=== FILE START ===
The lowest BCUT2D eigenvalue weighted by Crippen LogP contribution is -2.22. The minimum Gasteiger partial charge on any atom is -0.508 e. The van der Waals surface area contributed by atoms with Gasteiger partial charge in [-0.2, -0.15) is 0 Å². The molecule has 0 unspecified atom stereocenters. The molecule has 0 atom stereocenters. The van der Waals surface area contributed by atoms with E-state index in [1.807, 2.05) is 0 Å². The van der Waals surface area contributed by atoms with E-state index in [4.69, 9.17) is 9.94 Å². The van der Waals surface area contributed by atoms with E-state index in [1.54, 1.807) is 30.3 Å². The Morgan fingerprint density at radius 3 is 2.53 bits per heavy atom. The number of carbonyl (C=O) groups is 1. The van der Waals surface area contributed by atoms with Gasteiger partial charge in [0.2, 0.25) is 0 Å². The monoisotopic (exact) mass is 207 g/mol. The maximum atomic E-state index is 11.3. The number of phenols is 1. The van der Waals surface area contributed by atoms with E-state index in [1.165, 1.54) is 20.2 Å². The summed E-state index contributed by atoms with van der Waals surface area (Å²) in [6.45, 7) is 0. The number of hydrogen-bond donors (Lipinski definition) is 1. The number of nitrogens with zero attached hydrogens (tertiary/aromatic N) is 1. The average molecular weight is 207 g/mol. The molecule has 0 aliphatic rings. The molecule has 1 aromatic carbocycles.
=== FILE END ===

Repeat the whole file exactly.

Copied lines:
The lowest BCUT2D eigenvalue weighted by Crippen LogP contribution is -2.22. The minimum Gasteiger partial charge on any atom is -0.508 e. The van der Waals surface area contributed by atoms with Gasteiger partial charge in [-0.2, -0.15) is 0 Å². The molecule has 0 unspecified atom stereocenters. The molecule has 0 atom stereocenters. The van der Waals surface area contributed by atoms with E-state index in [1.807, 2.05) is 0 Å². The van der Waals surface area contributed by atoms with E-state index in [4.69, 9.17) is 9.94 Å². The van der Waals surface area contributed by atoms with E-state index in [1.54, 1.807) is 30.3 Å². The Morgan fingerprint density at radius 3 is 2.53 bits per heavy atom. The number of carbonyl (C=O) groups is 1. The van der Waals surface area contributed by atoms with Gasteiger partial charge in [0.2, 0.25) is 0 Å². The monoisotopic (exact) mass is 207 g/mol. The maximum atomic E-state index is 11.3. The number of phenols is 1. The van der Waals surface area contributed by atoms with E-state index in [1.165, 1.54) is 20.2 Å². The summed E-state index contributed by atoms with van der Waals surface area (Å²) in [6.45, 7) is 0. The number of hydrogen-bond donors (Lipinski definition) is 1. The number of nitrogens with zero attached hydrogens (tertiary/aromatic N) is 1. The average molecular weight is 207 g/mol. The molecule has 0 aliphatic rings. The molecule has 1 aromatic carbocycles.